Most recently I actually succumbed to the Safeway/Albertson’s “Monopoly” game — knowing somewhere in my hardened heart that it was a fool’s mission. I’ve chronicled the adventure on my own blog for those who wonder about how it works:

  3. Thanks Sharon. You savedme a lot of time and effort. I received a mailer from the local dealership containing a key and a scratch off. The number underneath the scratch off of course match the “lucky number” printed on the ticket. I knew this had to be a scam. I just couldn’t get what it was. Then I read your message and I looked at the card again and it said that the number on the ticket would have to match a number at the dealership. The dealership is a good Hour away from me. I had a good laugh at the dealership response to your comments. What he talked about how his Facebook page shows someone holding a check that the dealership issued as winnings in this contest. Like you can’t fake that. Of course that has to be real.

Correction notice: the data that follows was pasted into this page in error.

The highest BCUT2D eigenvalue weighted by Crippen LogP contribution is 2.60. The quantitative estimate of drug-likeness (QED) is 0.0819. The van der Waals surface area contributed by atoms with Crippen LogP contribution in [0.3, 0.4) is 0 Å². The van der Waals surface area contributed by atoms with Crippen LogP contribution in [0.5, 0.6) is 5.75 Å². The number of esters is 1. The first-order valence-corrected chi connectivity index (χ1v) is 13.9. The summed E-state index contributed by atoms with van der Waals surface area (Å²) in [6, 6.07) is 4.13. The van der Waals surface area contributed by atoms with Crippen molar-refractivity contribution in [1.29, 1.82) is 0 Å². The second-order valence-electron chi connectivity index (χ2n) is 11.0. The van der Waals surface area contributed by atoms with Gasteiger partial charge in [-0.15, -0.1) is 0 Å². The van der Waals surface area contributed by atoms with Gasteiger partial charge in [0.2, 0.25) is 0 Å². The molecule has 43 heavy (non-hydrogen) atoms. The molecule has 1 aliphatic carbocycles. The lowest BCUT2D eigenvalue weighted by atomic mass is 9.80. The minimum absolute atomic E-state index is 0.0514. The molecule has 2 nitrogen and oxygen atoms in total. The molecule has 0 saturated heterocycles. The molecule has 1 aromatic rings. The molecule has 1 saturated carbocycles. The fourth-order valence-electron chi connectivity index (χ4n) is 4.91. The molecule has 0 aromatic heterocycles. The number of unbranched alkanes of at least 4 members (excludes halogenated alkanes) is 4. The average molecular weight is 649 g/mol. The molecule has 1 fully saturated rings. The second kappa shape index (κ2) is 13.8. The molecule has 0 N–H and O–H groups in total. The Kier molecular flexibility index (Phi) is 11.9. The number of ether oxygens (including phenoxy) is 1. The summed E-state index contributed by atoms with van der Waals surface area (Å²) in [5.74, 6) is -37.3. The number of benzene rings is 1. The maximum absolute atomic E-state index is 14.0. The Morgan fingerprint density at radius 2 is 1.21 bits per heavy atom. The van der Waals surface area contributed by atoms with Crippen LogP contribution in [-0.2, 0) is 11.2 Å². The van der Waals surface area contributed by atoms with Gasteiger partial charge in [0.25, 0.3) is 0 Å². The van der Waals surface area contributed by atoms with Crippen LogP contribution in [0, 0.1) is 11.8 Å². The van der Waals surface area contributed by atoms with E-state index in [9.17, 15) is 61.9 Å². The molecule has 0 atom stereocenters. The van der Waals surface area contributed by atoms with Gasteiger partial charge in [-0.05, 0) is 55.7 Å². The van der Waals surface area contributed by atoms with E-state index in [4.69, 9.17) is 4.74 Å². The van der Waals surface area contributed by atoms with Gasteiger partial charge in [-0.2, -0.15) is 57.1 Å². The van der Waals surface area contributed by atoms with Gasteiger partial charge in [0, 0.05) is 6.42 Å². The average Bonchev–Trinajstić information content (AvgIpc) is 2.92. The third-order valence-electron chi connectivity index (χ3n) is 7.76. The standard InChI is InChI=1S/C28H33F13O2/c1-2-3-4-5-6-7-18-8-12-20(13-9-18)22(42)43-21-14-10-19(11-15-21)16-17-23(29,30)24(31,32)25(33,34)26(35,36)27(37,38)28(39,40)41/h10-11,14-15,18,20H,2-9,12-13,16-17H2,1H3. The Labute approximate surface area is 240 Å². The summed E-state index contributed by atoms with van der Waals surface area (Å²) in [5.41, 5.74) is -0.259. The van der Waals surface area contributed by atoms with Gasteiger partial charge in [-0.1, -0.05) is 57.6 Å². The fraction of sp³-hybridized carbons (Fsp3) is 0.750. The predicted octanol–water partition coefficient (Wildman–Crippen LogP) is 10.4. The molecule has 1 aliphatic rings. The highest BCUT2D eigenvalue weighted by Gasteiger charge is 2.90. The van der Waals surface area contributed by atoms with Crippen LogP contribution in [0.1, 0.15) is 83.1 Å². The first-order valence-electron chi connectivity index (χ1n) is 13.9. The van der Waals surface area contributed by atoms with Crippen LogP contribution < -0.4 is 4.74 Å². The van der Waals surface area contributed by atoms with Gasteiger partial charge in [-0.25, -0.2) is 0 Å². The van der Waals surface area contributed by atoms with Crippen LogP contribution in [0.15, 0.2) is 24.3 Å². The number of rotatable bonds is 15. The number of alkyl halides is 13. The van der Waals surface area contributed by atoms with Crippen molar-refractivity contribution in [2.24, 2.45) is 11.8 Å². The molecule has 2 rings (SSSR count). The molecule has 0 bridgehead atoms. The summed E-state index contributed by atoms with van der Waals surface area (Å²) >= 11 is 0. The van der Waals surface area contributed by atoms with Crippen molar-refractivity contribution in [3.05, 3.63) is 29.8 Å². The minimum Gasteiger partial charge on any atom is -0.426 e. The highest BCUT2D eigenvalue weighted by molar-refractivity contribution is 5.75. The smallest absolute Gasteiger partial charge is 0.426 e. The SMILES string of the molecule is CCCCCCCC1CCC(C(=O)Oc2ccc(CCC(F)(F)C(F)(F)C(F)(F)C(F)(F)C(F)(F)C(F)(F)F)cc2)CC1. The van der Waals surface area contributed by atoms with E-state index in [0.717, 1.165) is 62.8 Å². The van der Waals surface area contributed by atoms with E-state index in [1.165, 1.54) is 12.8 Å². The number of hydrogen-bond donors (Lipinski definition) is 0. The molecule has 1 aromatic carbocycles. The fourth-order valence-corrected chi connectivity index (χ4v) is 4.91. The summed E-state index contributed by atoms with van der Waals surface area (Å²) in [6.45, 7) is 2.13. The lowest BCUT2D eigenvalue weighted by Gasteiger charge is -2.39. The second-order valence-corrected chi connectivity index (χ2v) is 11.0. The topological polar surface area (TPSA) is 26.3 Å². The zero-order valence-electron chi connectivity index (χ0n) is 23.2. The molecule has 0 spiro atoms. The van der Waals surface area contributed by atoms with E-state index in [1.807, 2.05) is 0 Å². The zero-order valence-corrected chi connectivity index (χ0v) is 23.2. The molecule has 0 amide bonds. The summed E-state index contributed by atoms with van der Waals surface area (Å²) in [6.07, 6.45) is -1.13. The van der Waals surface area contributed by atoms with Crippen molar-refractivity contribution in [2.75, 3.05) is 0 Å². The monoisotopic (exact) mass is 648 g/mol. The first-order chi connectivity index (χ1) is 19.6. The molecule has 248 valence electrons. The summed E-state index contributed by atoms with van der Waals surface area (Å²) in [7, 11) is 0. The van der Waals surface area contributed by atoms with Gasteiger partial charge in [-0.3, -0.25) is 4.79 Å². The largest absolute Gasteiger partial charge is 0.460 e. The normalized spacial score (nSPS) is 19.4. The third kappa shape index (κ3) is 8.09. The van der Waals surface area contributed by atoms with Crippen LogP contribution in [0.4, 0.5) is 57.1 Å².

4. I get these flyers regularly in the mail and I always throw them out. I freaking hate scams and shady people. I truly feel sorry for the people who fall for it.

  5. Hey. I beat you ALL!. I “won” $20,000. When I saw the thing about coming in to see if your number was up on the board, I figured it was a scam. Thanks for confirming it. I might go anyway (its closeby. I might walk – no car to trade.) Just snap a ic so I can post it & save others the trouble.

  6. Does ANYONE know how to get your address OFF these car dealership mailings?? I have a home up in Gainesville Florida and our mailbox is flooded with these daily. I don’t currently live in the home but for some reason never get these mailings at my other home. It’s like they’re targeting this one particular neighborhood/area. It’s such a pain in the ass and I don’t see anywhere online on how to get your name and address off these mailing lists!